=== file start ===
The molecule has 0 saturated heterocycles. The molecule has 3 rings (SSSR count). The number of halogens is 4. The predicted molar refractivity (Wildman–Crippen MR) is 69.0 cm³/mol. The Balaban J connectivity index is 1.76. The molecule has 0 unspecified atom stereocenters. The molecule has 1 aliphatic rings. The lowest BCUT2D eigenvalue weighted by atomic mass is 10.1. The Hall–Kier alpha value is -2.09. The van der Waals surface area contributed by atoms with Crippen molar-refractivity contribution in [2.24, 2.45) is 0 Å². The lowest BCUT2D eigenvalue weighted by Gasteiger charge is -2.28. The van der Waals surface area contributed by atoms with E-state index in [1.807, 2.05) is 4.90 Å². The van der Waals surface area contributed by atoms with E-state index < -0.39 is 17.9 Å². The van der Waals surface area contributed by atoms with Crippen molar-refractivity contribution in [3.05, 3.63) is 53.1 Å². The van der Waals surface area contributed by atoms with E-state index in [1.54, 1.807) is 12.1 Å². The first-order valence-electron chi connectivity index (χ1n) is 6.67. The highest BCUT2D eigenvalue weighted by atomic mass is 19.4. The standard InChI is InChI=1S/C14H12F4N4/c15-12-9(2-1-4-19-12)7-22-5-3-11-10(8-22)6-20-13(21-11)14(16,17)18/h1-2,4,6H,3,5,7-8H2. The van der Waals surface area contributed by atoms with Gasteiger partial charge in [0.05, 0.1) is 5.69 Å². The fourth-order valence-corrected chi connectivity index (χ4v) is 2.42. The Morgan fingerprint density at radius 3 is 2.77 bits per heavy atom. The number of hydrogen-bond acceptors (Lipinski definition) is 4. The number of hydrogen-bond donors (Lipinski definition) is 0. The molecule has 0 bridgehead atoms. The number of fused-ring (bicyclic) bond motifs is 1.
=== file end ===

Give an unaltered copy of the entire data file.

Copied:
The molecule has 0 saturated heterocycles. The molecule has 3 rings (SSSR count). The number of halogens is 4. The predicted molar refractivity (Wildman–Crippen MR) is 69.0 cm³/mol. The Balaban J connectivity index is 1.76. The molecule has 0 unspecified atom stereocenters. The molecule has 1 aliphatic rings. The lowest BCUT2D eigenvalue weighted by atomic mass is 10.1. The Hall–Kier alpha value is -2.09. The van der Waals surface area contributed by atoms with Crippen molar-refractivity contribution in [2.24, 2.45) is 0 Å². The lowest BCUT2D eigenvalue weighted by Gasteiger charge is -2.28. The van der Waals surface area contributed by atoms with E-state index in [1.807, 2.05) is 4.90 Å². The van der Waals surface area contributed by atoms with E-state index < -0.39 is 17.9 Å². The van der Waals surface area contributed by atoms with Crippen molar-refractivity contribution in [3.05, 3.63) is 53.1 Å². The van der Waals surface area contributed by atoms with E-state index in [1.54, 1.807) is 12.1 Å². The first-order valence-electron chi connectivity index (χ1n) is 6.67. The highest BCUT2D eigenvalue weighted by atomic mass is 19.4. The standard InChI is InChI=1S/C14H12F4N4/c15-12-9(2-1-4-19-12)7-22-5-3-11-10(8-22)6-20-13(21-11)14(16,17)18/h1-2,4,6H,3,5,7-8H2. The van der Waals surface area contributed by atoms with Gasteiger partial charge in [0.05, 0.1) is 5.69 Å². The fourth-order valence-corrected chi connectivity index (χ4v) is 2.42. The Morgan fingerprint density at radius 3 is 2.77 bits per heavy atom. The number of hydrogen-bond acceptors (Lipinski definition) is 4. The number of hydrogen-bond donors (Lipinski definition) is 0. The molecule has 0 bridgehead atoms. The number of fused-ring (bicyclic) bond motifs is 1.